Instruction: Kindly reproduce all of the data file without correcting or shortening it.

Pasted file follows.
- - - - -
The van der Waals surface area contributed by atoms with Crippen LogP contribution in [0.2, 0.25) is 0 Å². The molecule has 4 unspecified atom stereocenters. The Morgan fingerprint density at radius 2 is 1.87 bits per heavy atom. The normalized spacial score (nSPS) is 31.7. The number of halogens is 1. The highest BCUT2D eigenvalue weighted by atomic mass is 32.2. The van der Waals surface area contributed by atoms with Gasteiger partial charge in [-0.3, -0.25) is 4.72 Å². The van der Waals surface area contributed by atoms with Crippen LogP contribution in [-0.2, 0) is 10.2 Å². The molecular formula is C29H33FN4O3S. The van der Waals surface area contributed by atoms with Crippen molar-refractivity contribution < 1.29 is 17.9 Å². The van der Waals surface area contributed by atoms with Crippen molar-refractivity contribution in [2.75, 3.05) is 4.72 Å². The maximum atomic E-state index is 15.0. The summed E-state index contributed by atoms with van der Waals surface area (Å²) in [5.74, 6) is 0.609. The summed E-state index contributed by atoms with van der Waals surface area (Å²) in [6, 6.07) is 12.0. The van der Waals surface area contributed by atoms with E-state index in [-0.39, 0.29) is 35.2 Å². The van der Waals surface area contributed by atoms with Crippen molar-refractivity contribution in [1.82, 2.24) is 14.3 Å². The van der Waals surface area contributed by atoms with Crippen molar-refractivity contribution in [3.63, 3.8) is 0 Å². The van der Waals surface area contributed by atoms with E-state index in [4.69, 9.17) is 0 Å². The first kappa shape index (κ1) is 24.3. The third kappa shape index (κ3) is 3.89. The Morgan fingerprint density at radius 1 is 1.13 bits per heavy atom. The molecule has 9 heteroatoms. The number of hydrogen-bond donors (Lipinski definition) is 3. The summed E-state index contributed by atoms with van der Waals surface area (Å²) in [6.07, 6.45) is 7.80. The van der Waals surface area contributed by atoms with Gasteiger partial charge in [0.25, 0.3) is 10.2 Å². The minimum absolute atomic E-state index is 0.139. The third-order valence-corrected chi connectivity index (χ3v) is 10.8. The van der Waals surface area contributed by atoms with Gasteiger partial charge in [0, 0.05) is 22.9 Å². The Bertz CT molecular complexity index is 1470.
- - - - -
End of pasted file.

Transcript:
The van der Waals surface area contributed by atoms with Crippen LogP contribution in [0.2, 0.25) is 0 Å². The molecule has 4 unspecified atom stereocenters. The Morgan fingerprint density at radius 2 is 1.87 bits per heavy atom. The normalized spacial score (nSPS) is 31.7. The number of halogens is 1. The highest BCUT2D eigenvalue weighted by atomic mass is 32.2. The van der Waals surface area contributed by atoms with Gasteiger partial charge in [-0.3, -0.25) is 4.72 Å². The van der Waals surface area contributed by atoms with Crippen LogP contribution in [-0.2, 0) is 10.2 Å². The molecular formula is C29H33FN4O3S. The van der Waals surface area contributed by atoms with Crippen molar-refractivity contribution < 1.29 is 17.9 Å². The van der Waals surface area contributed by atoms with Crippen molar-refractivity contribution in [2.75, 3.05) is 4.72 Å². The maximum atomic E-state index is 15.0. The summed E-state index contributed by atoms with van der Waals surface area (Å²) in [5.74, 6) is 0.609. The summed E-state index contributed by atoms with van der Waals surface area (Å²) in [6, 6.07) is 12.0. The van der Waals surface area contributed by atoms with E-state index in [-0.39, 0.29) is 35.2 Å². The van der Waals surface area contributed by atoms with Crippen molar-refractivity contribution in [1.82, 2.24) is 14.3 Å². The van der Waals surface area contributed by atoms with Crippen molar-refractivity contribution in [3.63, 3.8) is 0 Å². The van der Waals surface area contributed by atoms with E-state index in [4.69, 9.17) is 0 Å². The first kappa shape index (κ1) is 24.3. The third kappa shape index (κ3) is 3.89. The Morgan fingerprint density at radius 1 is 1.13 bits per heavy atom. The molecule has 9 heteroatoms. The number of hydrogen-bond donors (Lipinski definition) is 3. The summed E-state index contributed by atoms with van der Waals surface area (Å²) in [6.07, 6.45) is 7.80. The van der Waals surface area contributed by atoms with Gasteiger partial charge in [0.25, 0.3) is 10.2 Å². The minimum absolute atomic E-state index is 0.139. The third-order valence-corrected chi connectivity index (χ3v) is 10.8. The van der Waals surface area contributed by atoms with Gasteiger partial charge in [0, 0.05) is 22.9 Å². The Bertz CT molecular complexity index is 1470.